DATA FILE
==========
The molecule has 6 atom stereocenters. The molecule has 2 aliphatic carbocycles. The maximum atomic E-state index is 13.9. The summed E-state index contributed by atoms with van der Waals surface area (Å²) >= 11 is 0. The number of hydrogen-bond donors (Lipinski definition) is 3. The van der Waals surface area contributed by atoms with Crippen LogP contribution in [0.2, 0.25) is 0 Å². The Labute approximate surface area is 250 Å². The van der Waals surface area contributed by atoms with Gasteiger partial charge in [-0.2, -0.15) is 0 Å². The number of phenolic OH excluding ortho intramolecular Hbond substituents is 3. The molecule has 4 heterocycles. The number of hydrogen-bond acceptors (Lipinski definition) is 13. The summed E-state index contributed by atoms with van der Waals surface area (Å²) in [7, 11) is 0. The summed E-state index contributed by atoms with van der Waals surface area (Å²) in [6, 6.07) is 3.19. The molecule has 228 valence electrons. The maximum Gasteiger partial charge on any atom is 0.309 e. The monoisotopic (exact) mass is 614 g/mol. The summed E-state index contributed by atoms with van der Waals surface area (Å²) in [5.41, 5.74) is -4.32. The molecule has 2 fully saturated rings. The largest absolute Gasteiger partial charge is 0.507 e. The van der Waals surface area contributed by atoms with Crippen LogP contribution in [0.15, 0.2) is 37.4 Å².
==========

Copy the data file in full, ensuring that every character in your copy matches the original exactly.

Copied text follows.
The molecule has 6 atom stereocenters. The molecule has 2 aliphatic carbocycles. The maximum atomic E-state index is 13.9. The summed E-state index contributed by atoms with van der Waals surface area (Å²) >= 11 is 0. The number of hydrogen-bond donors (Lipinski definition) is 3. The van der Waals surface area contributed by atoms with Crippen LogP contribution in [0.2, 0.25) is 0 Å². The Labute approximate surface area is 250 Å². The van der Waals surface area contributed by atoms with Gasteiger partial charge in [-0.2, -0.15) is 0 Å². The number of phenolic OH excluding ortho intramolecular Hbond substituents is 3. The molecule has 4 heterocycles. The number of hydrogen-bond acceptors (Lipinski definition) is 13. The summed E-state index contributed by atoms with van der Waals surface area (Å²) in [7, 11) is 0. The summed E-state index contributed by atoms with van der Waals surface area (Å²) in [6, 6.07) is 3.19. The molecule has 228 valence electrons. The maximum Gasteiger partial charge on any atom is 0.309 e. The monoisotopic (exact) mass is 614 g/mol. The summed E-state index contributed by atoms with van der Waals surface area (Å²) in [5.41, 5.74) is -4.32. The molecule has 2 fully saturated rings. The largest absolute Gasteiger partial charge is 0.507 e. The van der Waals surface area contributed by atoms with Crippen LogP contribution in [0.15, 0.2) is 37.4 Å².